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Why Is My Green Pepper Turning Orange

Nothing is as exciting as when the first peppers of the season begin to grow on your pepper plant. Delicious bell peppers make a great snack or addition to different meals throughout many cuisines. It is versatile and a great pantry staple. They are also straightforward to grow, producing many peppers throughout their long growing season. 

After a few weeks of excitement over your growing green bell pepper, you notice they begin turning color and wonder,” why is my green pepper turning orange?” 

While every pepper begins green, most will turn red, yellow, or orange in maturity. As the color changes, so do the flavor. Bell peppers that are left to ripen to orange, yellow, or red on the vine will be much sweeter and full of flavor than if picked when green. The same applies to hot peppers as well.

Hot peppers grow green on the vine before ripening to orange or red. As the pepper matures, the flavor of the hot pepper increases. A red or orange hot pepper will be spicier and more full-flavored than a green hot pepper. Read on to discover more about bell peppers and their changes in color and the growing process.

Can You Eat A Green Pepper That Turns Orange?

Of course, you can. There is absolutely nothing wrong with green peppers that have colorful peppers that you buy in the store; all were green peppers, to begin with. They were left on the vine to ripen and change to different colors. They typically change from green to yellow, orange, and red.

So even if your peppers are orange, they can be left on the vine even longer until they are red. As long as your orange peppers aren’t rotten, wilted, or abnormally soft in texture, they are safe to eat when they are orange. 

Does The Flavor Change As Green Peppers Change Colors?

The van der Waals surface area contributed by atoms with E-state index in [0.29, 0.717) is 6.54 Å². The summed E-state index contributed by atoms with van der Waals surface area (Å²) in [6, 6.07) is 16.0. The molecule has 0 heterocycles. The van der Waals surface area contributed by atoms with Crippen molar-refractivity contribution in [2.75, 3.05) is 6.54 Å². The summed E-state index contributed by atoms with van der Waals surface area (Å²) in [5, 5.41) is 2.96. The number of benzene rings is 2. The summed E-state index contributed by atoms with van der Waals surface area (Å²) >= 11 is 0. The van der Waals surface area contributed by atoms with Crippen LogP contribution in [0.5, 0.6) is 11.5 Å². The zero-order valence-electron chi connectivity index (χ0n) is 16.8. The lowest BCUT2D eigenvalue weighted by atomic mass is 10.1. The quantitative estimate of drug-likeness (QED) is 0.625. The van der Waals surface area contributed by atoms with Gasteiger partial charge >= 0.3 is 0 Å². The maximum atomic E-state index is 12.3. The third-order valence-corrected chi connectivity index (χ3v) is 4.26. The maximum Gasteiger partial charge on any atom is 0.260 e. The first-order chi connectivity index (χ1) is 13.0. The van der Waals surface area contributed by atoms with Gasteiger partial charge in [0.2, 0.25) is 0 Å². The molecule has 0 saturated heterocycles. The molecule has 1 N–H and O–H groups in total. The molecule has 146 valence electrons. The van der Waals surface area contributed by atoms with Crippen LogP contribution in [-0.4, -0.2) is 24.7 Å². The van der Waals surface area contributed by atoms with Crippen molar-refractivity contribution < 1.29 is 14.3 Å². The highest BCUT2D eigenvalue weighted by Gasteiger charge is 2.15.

The flavor gradually changes as green peppers mature to other colors. In the most common pepper varieties, bell peppers typically sit at the top of the list. Bell peppers are less hot and bearable than spicy peppers such as jalapeños.

Green bell peppers are typically less nutrient dense and sometimes considered unripe. They usually have a less sweet and bitter taste than the other colors.

Yellow and orange bell peppers are slightly sweeter than green ones making them less bitter. They also contain more nutrients. Lastly, red bell peppers are the most nutrient-packed, and they are very rich in flavor. Of course, this is because the red bell peppers have been left on the vine the longest. 

Interestingly, green bell peppers are typically the lowest in grocery stores.

The less time they are left on the vine and the quicker they are harvested, the cheaper they are priced. As discussed, green peppers won’t change much after they are picked from the vine; therefore, they won’t be as tasty to many people. A lower price for green bell peppers makes the most sense. 

Below is a table comparing bell pepper colors at different stages in the ripening process.

Pepper ColorTasteHarvest TimeNutrient CountPrice
GreenThe most bitter, with very limited sweetnessQuickest harvest time, typically considered unripeSmallest amount of nutrientsLowest price
YellowSlightly sweet and bitter Harvested after green peppers, slightly ripeFairly low amount of nutrientsfairly low price
OrangeSweeter and less bitterHarvested after yellow peppers, mostly ripeslightly higher amount of nutrientsslightly higher price
RedThe sweetest and least amount of bitternessHarvested last, fully ripehighest amount of nutrientsHighest price

Final Thoughts

Overall, you don’t have to worry if your green peppers start to turn orange. You may have thought before reading this article that there were multiple types of bell peppers, but really, every color of bell pepper is just at a different stage in the ripening process.

The longer a pepper is left on the vine, the warmer and deeper of a color it will get. Depending on taste and nutrient preference, you can choose when you want to harvest your peppers. When walking into a grocery store and deciding what color peppers to buy, you now know the difference in color, taste, and price. You don’t have to be alarmed when your green peppers start to turn orange.

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